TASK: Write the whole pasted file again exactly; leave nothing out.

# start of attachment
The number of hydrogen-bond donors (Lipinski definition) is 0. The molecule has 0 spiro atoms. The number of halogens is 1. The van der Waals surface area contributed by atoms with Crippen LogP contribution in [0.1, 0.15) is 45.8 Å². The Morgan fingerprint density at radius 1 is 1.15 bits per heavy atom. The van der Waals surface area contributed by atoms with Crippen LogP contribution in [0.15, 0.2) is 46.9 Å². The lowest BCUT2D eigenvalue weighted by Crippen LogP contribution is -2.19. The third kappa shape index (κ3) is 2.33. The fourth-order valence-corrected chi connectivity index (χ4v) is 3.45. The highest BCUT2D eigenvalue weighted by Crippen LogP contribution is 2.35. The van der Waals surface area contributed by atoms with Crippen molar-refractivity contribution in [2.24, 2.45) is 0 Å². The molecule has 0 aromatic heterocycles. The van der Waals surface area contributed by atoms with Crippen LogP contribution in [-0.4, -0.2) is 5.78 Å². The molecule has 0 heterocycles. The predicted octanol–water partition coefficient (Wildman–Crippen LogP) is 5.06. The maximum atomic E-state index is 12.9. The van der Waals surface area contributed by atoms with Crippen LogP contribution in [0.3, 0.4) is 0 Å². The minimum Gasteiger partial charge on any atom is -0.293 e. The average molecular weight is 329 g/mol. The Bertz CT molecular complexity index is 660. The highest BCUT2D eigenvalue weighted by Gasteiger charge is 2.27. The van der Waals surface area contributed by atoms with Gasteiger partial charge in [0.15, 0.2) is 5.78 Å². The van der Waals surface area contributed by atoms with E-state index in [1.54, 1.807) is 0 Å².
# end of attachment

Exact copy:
The number of hydrogen-bond donors (Lipinski definition) is 0. The molecule has 0 spiro atoms. The number of halogens is 1. The van der Waals surface area contributed by atoms with Crippen LogP contribution in [0.1, 0.15) is 45.8 Å². The Morgan fingerprint density at radius 1 is 1.15 bits per heavy atom. The van der Waals surface area contributed by atoms with Crippen LogP contribution in [0.15, 0.2) is 46.9 Å². The lowest BCUT2D eigenvalue weighted by Crippen LogP contribution is -2.19. The third kappa shape index (κ3) is 2.33. The fourth-order valence-corrected chi connectivity index (χ4v) is 3.45. The highest BCUT2D eigenvalue weighted by Crippen LogP contribution is 2.35. The van der Waals surface area contributed by atoms with Crippen molar-refractivity contribution in [2.24, 2.45) is 0 Å². The molecule has 0 aromatic heterocycles. The van der Waals surface area contributed by atoms with Crippen LogP contribution in [-0.4, -0.2) is 5.78 Å². The molecule has 0 heterocycles. The predicted octanol–water partition coefficient (Wildman–Crippen LogP) is 5.06. The maximum atomic E-state index is 12.9. The van der Waals surface area contributed by atoms with Crippen LogP contribution in [0.3, 0.4) is 0 Å². The minimum Gasteiger partial charge on any atom is -0.293 e. The average molecular weight is 329 g/mol. The Bertz CT molecular complexity index is 660. The highest BCUT2D eigenvalue weighted by Gasteiger charge is 2.27. The van der Waals surface area contributed by atoms with Gasteiger partial charge in [0.15, 0.2) is 5.78 Å². The van der Waals surface area contributed by atoms with E-state index in [1.54, 1.807) is 0 Å².